Open-sourcing the law

Let’s start with a question. What if proposing new laws was as simple as creating a PR for an open source project?

Thinking of law as open source code for the government system of a country has been around in my head for quite a while now. The more I entertain it the more I like it. I mean, it makes a ton of sense, in both an open source project and law:

  • There are requirements for a new proposal/PR to be submitted.
  • There are a selected few people that can approve the proposal/PR.
  • On large systems, there are different people in charge of different modules.

One main difference is that one is digital and the other is not. This is important. In Mexico, you need to get the full name, voting id number and signature of at least 135,000 citizens of voting age (this requirement is more specific but I’m simplifying it for practical purposes). This hard requirement has to be done on paper, in person.

If you think about it, this limits the amount of people who can propose a new law to a handful of people — you would need the time and resources to mobilize yourself and probably a whole team just to ask for signatures.

What would happen if this could be done digitally? Is it even possible or safe? I don’t know. But I do know that it would make it easier to propose new ideas more efficiently.

Now what if there was a public channel where proposals could be seen? What if one could browse them as if looking at a forum and “vote” just with a few clicks? How fast would a city improve? A state? A country?

Current user experience is terrible

As I said, not only is it expensive, it’s also hard to “convert” people. If you live in Mexico or have ever been here, you’ve experienced being approached by random people in the street begging for money, selling you something, or asking for donations for a good cause which you doubt is legit. Well, asking for signatures is in that same category. Most people will ignore them because of this.

This could be greatly improved by having a clean channel. Organic sharing of new proposals would scale relative to the agreement of such a proposal. People would be better informed about this new proposal and can take their time to decide if they agree or not.

Big refactors are rare and hardly approved in large software projects

This wouldn’t be aimed to revolutionize the government and change everything from scratch. That’s not gonna happen, just like that rarely happens with large old projects with many dependents.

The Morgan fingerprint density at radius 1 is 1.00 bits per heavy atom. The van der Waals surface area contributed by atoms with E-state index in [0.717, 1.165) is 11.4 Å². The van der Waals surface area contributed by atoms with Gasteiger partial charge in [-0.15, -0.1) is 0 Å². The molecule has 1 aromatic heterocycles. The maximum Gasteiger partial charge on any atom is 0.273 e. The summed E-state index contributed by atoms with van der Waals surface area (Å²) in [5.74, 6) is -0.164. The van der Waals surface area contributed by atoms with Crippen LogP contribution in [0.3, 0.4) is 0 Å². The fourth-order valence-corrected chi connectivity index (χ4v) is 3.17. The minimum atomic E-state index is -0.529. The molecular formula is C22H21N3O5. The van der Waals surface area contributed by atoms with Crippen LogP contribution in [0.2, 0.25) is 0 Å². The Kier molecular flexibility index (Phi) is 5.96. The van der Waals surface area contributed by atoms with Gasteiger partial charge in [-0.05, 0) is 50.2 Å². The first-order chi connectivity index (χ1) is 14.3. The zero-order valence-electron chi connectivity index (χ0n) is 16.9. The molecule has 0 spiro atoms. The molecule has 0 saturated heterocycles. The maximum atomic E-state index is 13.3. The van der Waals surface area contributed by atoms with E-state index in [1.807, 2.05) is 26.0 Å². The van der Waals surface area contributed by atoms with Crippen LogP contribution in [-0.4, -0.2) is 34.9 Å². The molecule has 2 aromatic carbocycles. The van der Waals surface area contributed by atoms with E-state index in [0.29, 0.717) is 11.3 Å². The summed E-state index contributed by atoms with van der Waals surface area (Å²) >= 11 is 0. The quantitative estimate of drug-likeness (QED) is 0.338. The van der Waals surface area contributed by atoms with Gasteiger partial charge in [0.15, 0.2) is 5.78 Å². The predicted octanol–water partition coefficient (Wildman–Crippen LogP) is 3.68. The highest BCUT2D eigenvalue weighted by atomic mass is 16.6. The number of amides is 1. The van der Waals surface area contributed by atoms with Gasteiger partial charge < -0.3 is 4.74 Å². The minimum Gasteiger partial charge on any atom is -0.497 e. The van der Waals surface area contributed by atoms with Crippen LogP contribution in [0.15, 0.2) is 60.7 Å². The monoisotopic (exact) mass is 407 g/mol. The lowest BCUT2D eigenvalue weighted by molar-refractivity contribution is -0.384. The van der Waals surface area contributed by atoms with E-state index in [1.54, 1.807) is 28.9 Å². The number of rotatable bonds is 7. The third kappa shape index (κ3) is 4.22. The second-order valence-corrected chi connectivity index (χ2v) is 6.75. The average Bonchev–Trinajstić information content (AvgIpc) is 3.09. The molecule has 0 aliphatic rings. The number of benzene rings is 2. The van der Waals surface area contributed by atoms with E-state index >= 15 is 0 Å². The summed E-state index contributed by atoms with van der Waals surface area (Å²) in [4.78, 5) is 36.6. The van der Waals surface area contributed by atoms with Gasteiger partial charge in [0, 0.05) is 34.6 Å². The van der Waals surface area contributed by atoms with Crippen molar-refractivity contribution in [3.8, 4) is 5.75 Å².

I imagine this being useful for relatively smaller but important changes like:

  • Lowering the maximum amount of hours of work per day.
  • Limiting the amount of time that a social media app can be used by locking the feed after a given number of hours.
  • Or prohibiting UI design practices that make us addicted to our screens.

These kind of “smaller” changes can have large impacts on our quality of life. We wouldn’t depend on the few politically inclined people to do this. And in the case for Mexico, it feels safer to do behind a screen.

Unit tests? Integration test? Failing builds?

In any type of software project, every time that someone pushes a new change to the main branch, there is a risk that this change will produce unintended behavior, bugs or problems. We ideally have setup multiple tests that help prevent this and guide us to what could go wrong.

It would be interesting to imagine what type of system is needed for some equivalent solution. But before thinking of solutions we would need to look at what problems could arise, which at this point I don’t know.

The law of unintended consequences

To be honest, I don’t even know if this is a good idea. Maybe it produces more trouble, maybe the platform becomes filled with hate towards politicians, or maybe it polarizes people more. Sure, we could do things to prevent this but will it work? Will there be a point of no return for good or for bad?

If you read this until the end, let me know what you think. I'm definitely not an expert and would love to converse about this topic.